If you have one then no doubt you have spent large parts of each day taking in fresh air, looking out on the world around you and once the days got warmer, tilting your face towards the sun for a much needed boost of vitamin D.
Those who aren’t lucky enough to have one will have been enviously shooting looks over at those who have, or dreaming about their next property and putting a terraza at the top of their must-have list.
Estate Agents, who may not have been able to show potential clients physically around properties but have still been fielding queries on line, report a surge in interest in those with outside spaces.
Graham Hunt from Valencia Property gives us the lowdown on what to look for and what you need to know when it comes to terraces.
“During the lockdown we have had a lot of online skype/zoom meetings with clients and all are keen to get here as soon as possible to start their search for a property. Currently it looks as if that will only be possible from midsummer onwards so for now anyone who is here already has a headstart,” he explains.
So with outdoor space being so sought after it’s important to remember that when it comes to terraces, all are not equal in terms of what you can do on them and who is responsible for the upkeep.
Different Types of Terraces
There are many types of terraces you can find in city apartments. Firstly, we have to distinguish the type of terrace. There are many. There are the first floor, mostly interior, terraces to the rear of the buildings, there are interior terraces in the middle of a building which are mostly lightwells but a bit bigger, there are terraces overlooking the street in intermediate floors and there are penthouses with their own terrace or with exclusive access to a terrace and finally there are common roof terraces.
Let’s have a look at each one in turn.
Common terraces are usually on the flat roof of a building. They are found in many buildings dating from the 1950s and 1960s for example. They were often used for washing lines, storerooms and aerials and you can often find the machine rooms for lifts. I remember my first visit to Valencia in 1988 sunbathing on a roof terrace in Ruzafa and being gobsmacked by the number of individual TV aerials and wires holding them up. After sunbathing for too long you would come down looking like a zebra!
We always say to clients that if there is a common terrace and you have access to it then it is more than likely that you would have been the only one to ever use it if you decided to go up there except maybe for a little old lady who hangs her “not too smalls” out there every day. If the building doesn’t have a lift then you will see even fewer people up there. Many years ago a seller described in details his nude sunbathing on a roof overlooking the beach in Cabanyal… too much information, but his point was that nobody ever went up there (I think he may have mistaken cause and effect)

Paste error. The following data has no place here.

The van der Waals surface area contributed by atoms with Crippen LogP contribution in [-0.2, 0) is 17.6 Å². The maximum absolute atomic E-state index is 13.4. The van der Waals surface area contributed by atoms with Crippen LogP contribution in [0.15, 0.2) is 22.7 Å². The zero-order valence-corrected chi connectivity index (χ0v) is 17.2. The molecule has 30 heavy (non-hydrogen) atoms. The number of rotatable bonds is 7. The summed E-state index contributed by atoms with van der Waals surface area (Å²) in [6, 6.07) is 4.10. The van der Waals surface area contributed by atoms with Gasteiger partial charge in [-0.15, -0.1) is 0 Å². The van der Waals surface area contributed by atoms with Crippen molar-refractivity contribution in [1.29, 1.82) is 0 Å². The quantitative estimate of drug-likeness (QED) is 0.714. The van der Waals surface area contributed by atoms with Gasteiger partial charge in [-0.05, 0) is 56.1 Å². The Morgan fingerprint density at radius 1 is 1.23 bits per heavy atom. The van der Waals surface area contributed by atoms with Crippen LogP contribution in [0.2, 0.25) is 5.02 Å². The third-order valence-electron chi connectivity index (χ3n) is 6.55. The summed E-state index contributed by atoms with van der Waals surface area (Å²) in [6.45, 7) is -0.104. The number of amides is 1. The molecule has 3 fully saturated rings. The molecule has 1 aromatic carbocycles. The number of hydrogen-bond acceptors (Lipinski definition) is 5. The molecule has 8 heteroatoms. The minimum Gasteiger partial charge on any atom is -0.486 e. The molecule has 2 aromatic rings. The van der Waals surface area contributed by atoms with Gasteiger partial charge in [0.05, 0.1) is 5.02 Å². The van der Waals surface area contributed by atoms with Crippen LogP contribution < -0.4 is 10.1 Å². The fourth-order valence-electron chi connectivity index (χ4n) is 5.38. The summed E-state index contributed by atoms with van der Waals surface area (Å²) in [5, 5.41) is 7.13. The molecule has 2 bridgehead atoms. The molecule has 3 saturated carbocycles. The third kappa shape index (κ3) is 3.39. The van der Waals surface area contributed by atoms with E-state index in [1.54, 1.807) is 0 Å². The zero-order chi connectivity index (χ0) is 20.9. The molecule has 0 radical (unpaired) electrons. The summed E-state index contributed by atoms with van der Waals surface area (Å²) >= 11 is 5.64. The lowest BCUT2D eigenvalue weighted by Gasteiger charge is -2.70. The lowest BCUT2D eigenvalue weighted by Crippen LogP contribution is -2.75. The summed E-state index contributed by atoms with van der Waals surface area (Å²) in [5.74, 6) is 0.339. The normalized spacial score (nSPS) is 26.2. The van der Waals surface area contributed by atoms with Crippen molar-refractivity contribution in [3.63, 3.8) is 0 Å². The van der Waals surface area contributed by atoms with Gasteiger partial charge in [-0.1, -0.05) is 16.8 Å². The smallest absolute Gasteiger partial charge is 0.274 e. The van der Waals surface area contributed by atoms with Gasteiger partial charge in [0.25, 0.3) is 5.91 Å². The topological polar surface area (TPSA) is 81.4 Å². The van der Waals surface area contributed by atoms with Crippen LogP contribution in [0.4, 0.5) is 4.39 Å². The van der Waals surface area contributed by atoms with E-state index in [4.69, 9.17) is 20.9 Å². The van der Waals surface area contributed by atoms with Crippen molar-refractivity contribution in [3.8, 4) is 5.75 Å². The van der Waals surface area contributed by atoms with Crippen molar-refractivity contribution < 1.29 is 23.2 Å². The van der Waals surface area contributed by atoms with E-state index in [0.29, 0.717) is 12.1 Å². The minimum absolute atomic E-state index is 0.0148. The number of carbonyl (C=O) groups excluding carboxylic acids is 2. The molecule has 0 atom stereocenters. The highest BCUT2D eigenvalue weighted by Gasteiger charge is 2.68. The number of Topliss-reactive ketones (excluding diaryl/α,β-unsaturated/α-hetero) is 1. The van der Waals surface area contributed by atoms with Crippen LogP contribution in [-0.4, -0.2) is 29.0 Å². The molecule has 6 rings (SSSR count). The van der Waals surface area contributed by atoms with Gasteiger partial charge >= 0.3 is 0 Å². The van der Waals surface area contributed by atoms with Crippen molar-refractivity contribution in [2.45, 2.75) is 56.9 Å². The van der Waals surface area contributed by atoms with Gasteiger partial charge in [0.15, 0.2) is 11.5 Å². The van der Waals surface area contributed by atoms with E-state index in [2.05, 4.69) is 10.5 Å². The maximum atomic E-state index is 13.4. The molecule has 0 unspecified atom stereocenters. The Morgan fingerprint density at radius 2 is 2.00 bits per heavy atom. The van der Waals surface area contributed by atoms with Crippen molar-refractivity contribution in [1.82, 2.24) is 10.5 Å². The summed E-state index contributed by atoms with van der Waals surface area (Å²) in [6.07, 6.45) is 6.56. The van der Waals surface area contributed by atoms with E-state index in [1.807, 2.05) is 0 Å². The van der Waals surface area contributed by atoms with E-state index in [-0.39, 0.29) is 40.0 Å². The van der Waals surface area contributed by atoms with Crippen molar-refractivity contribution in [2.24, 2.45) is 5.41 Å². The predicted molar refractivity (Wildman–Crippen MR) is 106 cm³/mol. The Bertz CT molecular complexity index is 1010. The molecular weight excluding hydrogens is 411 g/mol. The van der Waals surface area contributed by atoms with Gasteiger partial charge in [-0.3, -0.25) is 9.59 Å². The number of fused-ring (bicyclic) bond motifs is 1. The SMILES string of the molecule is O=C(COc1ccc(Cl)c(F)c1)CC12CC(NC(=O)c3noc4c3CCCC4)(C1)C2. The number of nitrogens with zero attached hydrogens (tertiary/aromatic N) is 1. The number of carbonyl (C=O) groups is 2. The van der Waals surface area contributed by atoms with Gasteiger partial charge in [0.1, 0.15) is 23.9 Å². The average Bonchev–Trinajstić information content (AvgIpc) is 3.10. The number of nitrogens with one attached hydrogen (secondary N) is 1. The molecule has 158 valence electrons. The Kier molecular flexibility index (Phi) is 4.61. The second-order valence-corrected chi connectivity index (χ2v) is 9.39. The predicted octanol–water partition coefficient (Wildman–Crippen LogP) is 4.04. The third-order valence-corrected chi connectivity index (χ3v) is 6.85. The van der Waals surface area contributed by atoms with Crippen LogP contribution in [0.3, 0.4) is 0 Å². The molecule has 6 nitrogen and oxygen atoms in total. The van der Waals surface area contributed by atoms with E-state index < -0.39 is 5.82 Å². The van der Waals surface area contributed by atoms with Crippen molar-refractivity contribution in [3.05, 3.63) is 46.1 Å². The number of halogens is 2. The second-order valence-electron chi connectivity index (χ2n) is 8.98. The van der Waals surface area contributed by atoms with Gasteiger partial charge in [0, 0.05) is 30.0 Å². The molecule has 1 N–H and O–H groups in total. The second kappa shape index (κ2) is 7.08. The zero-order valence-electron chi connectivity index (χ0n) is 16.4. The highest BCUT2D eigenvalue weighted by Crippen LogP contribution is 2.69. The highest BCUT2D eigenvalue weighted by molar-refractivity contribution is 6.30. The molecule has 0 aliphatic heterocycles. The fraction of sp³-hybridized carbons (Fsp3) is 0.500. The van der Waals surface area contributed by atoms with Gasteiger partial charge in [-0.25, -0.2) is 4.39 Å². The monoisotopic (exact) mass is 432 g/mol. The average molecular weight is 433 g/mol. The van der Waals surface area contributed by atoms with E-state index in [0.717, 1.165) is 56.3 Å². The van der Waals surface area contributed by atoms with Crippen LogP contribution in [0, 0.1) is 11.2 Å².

What Can You Do On A Common Terrace?
Officially you cannot do anything apart from be there. However that has not stopped people from setting up gazebos (Careful of the wind), barbecues and sets of tables and chairs up there especially when they can be stored in the “Trasteros” if they have one. We have even seen one client with a whole gym of loose weights on a rooftop, they got rusty.
It’s unusual to have a lightwell terrace that you would want to use. Many first floor flats advertise them as an added value but really there are rarely useful as the drains go down the middle of the building, despite their name there is usually little light, they don’t have much space and there is no breeze at all. Rarely you can find a decent one with space, light and one which is attractive enough to want to spend time on but again you are restricted to what you can do as the lightwell terrace belongs to the building as a whole, and you have to give access to it if there are any issues with pipework, gas or electric installations or damage to the shops, garages, offices or storage facilities underneath.
The upkeep of these areas is responsibility of the building as a whole but, as the owner of the apartment with access is the only person who can get in, cleaning and small repairs generally fall onto that person, along with wet socks, knickers, T-shirts etc from the inevitable washing lines above, because washing lines cannot go out onto the street.
Rear terraces are very popular and are a different kettle of fish. They are described on the deeds as a part of the building structure but for individual use of a particular apartment usually.
Again the upkeep is the responsibility of the building and the insurance of the building covers any damages usually but this can be a problem if you as an owner do any work that causes that damage. Lots of people put barbecues, small workshops, maybe a study or storeroom on “their” terrace and usually there isn’t a problem but when the terrace belongs to the building you should ask for permission to do this work and you will not believe the problems that jealousy can cause from the other neighbours who may block your idea.